Why You May Not Know If You Have High Blood Pressure
When you think of people who have high blood pressure, do you think of older adults? People who don’t take care of their health? Or stressed out people?
While people in each of these categories may have high blood pressure, the fact is that many people with this health condition do not fit into this mold. They may also be young and seemingly healthy. In fact, they may not even know they have high blood pressure.
What happens if you have high blood pressure?
High blood pressure is referred to by the medical term hypertension. It means that the force of blood pushing against the walls of your blood vessels as your heart pumps and/or rests between heartbeats is consistently higher than it should be. This can lead to serious health risks, such as heart disease, heart attack, stroke and kidney disease.
How do you know if you have high blood pressure?
You can easily have high blood pressure and not know it. High blood pressure usually has no symptoms and no warning signs. That’s why it’s often referred to as the “silent killer.”
The only way to know for sure if your blood pressure is high is to measure it. Since high blood pressure can cause serious health problems over time, and since there are no obvious signs that you have the condition, it’s important to have your blood pressure checked by a health professional on a regular basis. It is recommended that people age 40 or older get their blood pressure checked once a year. If you are age 18 to 39 and are not at an increased risk for high blood pressure, you can get your blood pressure checked every three to five years.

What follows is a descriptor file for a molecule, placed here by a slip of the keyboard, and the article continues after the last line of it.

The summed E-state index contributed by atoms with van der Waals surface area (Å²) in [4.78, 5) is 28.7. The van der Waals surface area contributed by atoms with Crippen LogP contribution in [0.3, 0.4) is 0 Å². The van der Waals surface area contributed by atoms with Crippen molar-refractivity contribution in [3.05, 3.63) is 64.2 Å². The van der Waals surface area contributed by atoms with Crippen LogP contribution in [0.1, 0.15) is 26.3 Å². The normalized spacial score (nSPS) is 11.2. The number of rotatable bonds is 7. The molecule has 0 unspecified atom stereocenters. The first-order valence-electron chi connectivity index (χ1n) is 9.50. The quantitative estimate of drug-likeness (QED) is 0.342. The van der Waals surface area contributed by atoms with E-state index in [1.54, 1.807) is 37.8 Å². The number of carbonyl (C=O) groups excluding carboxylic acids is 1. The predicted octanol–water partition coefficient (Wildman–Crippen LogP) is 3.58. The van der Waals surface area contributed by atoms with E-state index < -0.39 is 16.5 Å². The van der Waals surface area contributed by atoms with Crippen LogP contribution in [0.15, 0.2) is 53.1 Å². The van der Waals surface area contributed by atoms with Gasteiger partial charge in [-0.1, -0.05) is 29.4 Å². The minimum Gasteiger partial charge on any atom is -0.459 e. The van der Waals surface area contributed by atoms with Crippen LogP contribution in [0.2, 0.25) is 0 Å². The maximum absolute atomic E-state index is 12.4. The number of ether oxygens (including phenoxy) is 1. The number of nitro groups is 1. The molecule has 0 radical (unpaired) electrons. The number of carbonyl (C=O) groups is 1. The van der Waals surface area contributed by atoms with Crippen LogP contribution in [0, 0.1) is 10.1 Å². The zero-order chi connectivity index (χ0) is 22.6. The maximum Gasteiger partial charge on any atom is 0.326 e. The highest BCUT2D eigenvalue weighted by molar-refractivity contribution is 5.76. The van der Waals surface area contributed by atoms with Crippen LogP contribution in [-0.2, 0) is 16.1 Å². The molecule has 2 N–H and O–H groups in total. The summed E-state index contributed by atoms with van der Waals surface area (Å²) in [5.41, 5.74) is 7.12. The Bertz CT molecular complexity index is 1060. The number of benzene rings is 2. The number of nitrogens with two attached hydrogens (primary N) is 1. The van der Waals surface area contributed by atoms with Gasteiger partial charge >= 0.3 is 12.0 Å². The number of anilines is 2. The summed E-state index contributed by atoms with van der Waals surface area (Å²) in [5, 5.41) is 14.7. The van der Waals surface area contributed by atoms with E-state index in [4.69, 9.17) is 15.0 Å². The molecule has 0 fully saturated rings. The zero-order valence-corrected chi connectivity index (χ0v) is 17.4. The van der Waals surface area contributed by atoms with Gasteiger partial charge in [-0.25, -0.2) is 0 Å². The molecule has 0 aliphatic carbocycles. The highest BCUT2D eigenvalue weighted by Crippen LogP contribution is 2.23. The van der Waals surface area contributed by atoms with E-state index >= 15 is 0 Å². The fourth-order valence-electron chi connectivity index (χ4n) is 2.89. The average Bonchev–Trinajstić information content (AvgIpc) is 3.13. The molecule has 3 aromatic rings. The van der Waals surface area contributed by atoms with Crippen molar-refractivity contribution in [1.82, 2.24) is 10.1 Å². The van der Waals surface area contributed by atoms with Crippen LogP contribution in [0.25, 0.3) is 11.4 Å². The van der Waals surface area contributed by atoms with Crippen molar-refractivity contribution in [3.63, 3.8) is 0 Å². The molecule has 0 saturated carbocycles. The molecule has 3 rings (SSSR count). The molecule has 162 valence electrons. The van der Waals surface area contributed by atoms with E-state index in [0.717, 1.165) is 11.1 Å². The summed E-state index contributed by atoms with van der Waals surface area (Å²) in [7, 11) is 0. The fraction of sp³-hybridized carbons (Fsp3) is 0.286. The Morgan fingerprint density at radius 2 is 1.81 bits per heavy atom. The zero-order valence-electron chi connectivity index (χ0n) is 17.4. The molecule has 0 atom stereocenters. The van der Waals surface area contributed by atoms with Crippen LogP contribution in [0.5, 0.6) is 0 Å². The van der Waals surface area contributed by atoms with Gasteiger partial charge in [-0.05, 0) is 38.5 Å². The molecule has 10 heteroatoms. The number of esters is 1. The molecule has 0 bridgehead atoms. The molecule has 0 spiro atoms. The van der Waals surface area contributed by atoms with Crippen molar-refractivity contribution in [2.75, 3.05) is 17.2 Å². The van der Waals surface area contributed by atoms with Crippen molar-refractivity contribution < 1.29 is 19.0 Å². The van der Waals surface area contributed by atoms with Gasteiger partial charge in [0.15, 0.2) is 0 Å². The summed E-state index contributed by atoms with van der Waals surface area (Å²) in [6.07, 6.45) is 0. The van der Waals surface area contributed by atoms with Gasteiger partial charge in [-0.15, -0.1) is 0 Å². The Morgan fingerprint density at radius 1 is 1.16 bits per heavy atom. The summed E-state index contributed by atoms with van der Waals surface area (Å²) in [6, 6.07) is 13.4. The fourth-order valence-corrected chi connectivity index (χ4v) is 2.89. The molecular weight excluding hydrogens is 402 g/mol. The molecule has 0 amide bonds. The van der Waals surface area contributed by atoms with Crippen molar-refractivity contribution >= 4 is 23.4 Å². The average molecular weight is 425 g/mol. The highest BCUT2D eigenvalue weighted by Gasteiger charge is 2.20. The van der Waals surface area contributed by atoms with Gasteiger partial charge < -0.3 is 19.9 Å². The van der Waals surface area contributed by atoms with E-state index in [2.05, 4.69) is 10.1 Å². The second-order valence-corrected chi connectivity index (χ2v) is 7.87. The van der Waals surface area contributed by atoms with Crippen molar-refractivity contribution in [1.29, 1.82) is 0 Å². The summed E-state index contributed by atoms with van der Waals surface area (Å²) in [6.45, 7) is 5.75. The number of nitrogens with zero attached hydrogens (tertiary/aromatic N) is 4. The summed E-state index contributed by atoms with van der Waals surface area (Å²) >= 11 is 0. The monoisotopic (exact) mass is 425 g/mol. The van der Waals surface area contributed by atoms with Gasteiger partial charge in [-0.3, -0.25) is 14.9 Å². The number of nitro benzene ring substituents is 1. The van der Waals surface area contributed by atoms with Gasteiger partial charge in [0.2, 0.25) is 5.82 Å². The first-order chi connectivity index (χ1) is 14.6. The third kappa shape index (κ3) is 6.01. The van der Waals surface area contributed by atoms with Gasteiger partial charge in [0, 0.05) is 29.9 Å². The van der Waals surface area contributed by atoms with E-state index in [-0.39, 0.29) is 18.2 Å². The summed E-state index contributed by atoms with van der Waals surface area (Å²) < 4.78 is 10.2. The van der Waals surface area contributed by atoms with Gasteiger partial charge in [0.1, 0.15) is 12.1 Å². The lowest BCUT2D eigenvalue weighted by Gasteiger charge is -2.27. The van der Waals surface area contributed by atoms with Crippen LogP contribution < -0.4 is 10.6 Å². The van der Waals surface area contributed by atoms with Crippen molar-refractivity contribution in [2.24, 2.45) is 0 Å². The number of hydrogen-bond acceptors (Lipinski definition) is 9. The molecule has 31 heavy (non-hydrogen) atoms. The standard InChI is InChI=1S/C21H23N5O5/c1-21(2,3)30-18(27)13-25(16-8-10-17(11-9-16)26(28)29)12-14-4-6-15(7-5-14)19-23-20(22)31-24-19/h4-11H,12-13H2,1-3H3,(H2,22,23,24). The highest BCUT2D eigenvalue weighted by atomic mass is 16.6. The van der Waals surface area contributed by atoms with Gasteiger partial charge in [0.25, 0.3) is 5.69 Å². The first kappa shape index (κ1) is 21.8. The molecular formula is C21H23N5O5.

How is blood pressure measured?
Measuring your blood pressure is quick and painless. A health professional wraps an inflatable cuff around your arm and the cuff is inflated with air. As the air is slowly let out of the cuff, the health professional listens to your pulse with a stethoscope and watches the gauge. If an automatic blood pressure machine is used, a stethoscope is not needed. You can also buy an automatic blood pressure monitor to easily measure blood pressure at home.
What causes high blood pressure?
There are a number of factors that can contribute to high blood pressure. Some health conditions, such as obesity and diabetes, make you more prone to the condition. Unhealthy lifestyle habits, such as not exercising much, eating too much sodium, smoking, drinking too much alcohol and not managing stress, may also increase your risk. African Americans are more at risk of developing high blood pressure (and developing it at a younger age). You may also be more prone to the condition due to a genetic predisposition. Blood pressure also tends to rise as you get older.
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Date Last Reviewed: March 16, 2022
Editorial Review: Andrea Cohen, Editorial Director, Baldwin Publishing, Inc. Contact Editor
Dietary Review: Perry Pitkow, MD